by James Oddy
Player of the season- Ross McCormack
It`s indicative of Leeds recent transfer policy that the ex Cardiff man has risen to prominence almost by accident. After a frustrating first season, he became Leeds first choice forward after pre-season injuries to Luciano Becchio and Davide Somma. He filled that role excellently, and provided a genuine spark and touch of quality to a largely workmanlike, underperforming squad. From beautiful free kicks to tap-ins to overheard kicks (see below), McCormack was a regular source of goals all season. He also proved able to fill in on the flanks, in the hole, and even as an emergency central midfielder to good effect. With a contract entering its final year and a seemingly Premier League secured Wigan sniffing round, he may prove to be yet another player to depart after a breakout season. Honourable mention goes to Michael Brown, who after a dreadful start, looked outstanding for a few games after his old mucker Warnock came in. Unfortunately, he tailed off again along with the rest of the team, and mainly seemed to be focussed on kicking people in the testicles from then on.
Young player of the season- Aidy White
After seemingly floating around the first time squad for years, the youth team left back finally enjoyed an extended run of first team football. With an excellent burst of acceleration, the sight of him picking up the ball in the left back position and bombing on was one of the highlights of the season. A move to the wing under Warnock looked like a promising and inspired move, but a season ending injury against Watford unfortunately curtailed that. While he is still very much a work in progress, it would be great to see him develop and grow into the player he has the potential to become. Alas, with his contract only months away from ending and Premier League interest (notice a pattern?); he could follow the well trodden path of promising youth teamers away from Elland Road.
Flop of the season- Ben Parker
It`s not the player himself I’m disappointed in. It`s more his knees, hamstrings, ankles and various other body parts. He was solid rather than spectacular when making appearances in previous seasons, but for a youth team player who never got much of a run of games due to said chronic injury problems, I`d say that was an achievement. The news that his contract was to be terminated wasn’t met with any real disappointment from the majority of Leeds fans, but I couldn’t help feel real sympathy for a young man who faces an uncertain future. Robert Snodgrass should also be considered, if only for the fact he is a player who clearly has immense ability, but seems unable to provide it on any consistent basis. His appointment as captain could provide the vote of confidence and focus for him to do just that next season. Either that or he will be snapped up by a Premier League club in the summer as his contract winds down (typing that statement doesn’t get any easier).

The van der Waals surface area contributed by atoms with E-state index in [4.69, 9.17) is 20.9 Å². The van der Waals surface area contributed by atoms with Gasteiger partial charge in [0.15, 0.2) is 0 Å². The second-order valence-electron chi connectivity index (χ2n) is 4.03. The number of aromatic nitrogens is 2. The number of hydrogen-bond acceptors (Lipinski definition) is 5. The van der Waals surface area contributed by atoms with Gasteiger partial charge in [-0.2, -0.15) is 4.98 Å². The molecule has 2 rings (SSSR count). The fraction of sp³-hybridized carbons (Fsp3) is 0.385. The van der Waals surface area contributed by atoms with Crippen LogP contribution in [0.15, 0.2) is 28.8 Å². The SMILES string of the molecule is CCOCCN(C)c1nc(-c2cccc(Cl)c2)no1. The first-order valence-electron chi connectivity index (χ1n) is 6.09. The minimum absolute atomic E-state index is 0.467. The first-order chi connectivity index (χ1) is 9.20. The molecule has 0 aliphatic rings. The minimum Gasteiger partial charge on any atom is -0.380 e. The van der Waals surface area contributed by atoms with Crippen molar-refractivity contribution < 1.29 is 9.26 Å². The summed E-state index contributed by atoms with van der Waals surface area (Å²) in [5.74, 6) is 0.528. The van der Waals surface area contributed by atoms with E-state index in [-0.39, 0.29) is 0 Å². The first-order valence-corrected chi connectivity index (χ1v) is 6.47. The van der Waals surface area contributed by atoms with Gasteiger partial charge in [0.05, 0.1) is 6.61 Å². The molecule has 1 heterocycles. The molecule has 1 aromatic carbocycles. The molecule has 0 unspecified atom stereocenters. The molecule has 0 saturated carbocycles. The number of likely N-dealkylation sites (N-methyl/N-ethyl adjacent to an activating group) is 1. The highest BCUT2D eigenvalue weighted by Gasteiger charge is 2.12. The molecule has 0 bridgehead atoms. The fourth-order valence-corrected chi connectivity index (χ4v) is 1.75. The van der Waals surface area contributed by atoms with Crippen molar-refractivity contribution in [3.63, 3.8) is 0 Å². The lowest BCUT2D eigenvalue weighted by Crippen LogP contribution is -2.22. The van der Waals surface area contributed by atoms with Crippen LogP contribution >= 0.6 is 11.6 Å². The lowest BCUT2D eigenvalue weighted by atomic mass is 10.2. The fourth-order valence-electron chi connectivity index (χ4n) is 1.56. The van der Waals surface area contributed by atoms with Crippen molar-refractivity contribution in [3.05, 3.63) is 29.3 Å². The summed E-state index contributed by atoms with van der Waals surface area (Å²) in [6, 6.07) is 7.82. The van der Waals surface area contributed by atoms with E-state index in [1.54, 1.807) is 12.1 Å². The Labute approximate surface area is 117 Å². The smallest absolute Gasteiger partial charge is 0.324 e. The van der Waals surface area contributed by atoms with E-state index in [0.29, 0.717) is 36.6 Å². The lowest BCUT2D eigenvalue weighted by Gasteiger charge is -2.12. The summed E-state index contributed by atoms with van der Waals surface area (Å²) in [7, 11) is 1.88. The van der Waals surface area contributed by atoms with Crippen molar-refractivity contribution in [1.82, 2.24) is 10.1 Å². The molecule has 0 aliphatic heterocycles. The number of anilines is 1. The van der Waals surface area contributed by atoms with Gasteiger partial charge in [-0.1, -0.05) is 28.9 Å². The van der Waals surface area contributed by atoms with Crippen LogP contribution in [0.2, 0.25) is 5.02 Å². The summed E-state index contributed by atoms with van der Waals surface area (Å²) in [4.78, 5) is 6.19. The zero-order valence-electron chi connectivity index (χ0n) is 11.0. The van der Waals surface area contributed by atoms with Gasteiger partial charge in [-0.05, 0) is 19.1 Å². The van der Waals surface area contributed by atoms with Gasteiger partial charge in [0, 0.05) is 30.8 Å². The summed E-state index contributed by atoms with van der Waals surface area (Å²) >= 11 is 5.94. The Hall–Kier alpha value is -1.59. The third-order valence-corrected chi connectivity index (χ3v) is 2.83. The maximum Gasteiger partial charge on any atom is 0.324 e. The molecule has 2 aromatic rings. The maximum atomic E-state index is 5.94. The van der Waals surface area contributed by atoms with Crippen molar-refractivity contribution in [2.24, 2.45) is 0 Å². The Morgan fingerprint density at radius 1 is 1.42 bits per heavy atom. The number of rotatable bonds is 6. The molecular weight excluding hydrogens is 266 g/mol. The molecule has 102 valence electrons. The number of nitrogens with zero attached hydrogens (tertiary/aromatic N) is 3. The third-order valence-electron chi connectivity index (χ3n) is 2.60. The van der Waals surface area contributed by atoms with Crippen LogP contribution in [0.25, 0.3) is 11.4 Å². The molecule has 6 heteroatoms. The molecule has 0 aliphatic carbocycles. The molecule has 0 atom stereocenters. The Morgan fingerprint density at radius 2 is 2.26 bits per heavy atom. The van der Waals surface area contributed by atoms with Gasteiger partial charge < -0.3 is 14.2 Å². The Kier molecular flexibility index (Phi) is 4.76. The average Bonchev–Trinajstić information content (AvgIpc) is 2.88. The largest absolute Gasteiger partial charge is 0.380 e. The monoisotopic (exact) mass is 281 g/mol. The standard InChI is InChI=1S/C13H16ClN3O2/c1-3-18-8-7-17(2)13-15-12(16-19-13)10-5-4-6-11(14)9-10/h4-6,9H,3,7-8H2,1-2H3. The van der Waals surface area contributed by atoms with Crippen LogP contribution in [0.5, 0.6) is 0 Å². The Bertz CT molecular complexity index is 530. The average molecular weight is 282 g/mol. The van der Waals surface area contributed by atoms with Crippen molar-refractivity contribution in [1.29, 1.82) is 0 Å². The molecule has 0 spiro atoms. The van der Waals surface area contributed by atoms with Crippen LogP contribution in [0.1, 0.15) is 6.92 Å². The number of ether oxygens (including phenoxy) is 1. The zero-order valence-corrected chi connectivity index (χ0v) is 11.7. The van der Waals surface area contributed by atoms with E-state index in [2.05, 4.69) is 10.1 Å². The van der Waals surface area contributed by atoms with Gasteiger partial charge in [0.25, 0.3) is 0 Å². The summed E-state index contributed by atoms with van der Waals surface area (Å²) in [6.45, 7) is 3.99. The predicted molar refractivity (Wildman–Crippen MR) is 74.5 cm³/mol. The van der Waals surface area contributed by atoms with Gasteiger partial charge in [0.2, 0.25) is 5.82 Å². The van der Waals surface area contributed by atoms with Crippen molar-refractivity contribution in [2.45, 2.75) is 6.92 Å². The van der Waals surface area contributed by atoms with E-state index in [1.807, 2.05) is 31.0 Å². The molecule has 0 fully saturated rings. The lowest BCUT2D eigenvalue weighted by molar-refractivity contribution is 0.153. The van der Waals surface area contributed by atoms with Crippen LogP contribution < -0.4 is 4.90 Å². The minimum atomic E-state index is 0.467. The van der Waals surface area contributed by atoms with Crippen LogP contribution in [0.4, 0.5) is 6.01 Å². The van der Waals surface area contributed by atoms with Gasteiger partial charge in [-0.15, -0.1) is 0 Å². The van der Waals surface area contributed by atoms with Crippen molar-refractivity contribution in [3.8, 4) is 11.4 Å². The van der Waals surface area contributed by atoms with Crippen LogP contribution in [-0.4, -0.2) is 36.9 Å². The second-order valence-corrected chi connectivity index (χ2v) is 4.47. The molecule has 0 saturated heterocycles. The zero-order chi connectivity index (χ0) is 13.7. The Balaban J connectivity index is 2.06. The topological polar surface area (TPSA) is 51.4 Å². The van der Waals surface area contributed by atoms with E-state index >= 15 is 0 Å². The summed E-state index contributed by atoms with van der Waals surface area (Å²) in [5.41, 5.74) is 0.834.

Game of the season- Leeds United 0 Southampton 1
It may seem odd to select a defeat as the best game I witnessed this season, but this has been a season defined by defeats. While the attendance was nothing special, the fans that did turn up got behind a team fired up by Warnock. A succession of top quality saves from Kelvin Davis and some quite frankly appalling misses prevented Leeds from scoring at least an equaliser. Michael Brown and Adam Clayton were mobile and feisty in midfield, Snodgrass and White dangerous out wide, and even free transfer singing Danny Webber showed real promise in a second half cameo. Best of all, the whole team looked united, well motivated and confident. Despite the loss, I left Elland Road that day thinking that we may be on to something, and perhaps, just perhaps, we could sneak a playoff spot. How wrong I was.
Worst game of the season- Leeds United 0 Watford 2
Again, many will be surprised I’ve gone for this game, when this season has featured such dire games as conceding seven against Nottingham Forest at home, losing to Coventry away and meekly rolling over to a Man U reserve side. But the Coventry and Forrest games can be explained (if not excused) by the fact that both teams were in a relegation battle, whereas Leeds had very little to play for. The Forest game also highlighted how a season meant to feature a promotion push can derail even worse than our own. Instead, the Watford game was depressing in its complete mediocrity. Watford were a limited but committed team who outworked Leeds all afternoon. The fact they also had a mean, well organised defence of Nyron Nosworthy and Martin Taylor, compared to our hesitant and outmuscled combo of Tom Leeds and Alex Bruce, only added to the sense that something at the club had gone desperately wrong. The celebrations in the away end come the final whistle were in stark contrast to the grim faces seen filtering out into the early evening.
Goal of the season- Ross McCormack vs Doncaster
A good all-round team performance against an admittedly poor team was capped by McCormack’s moment of quality. The quick thinking and technique to turn a mis-controlled through ball into such an audacious goal summed up the Scotsman’s confident and committed season.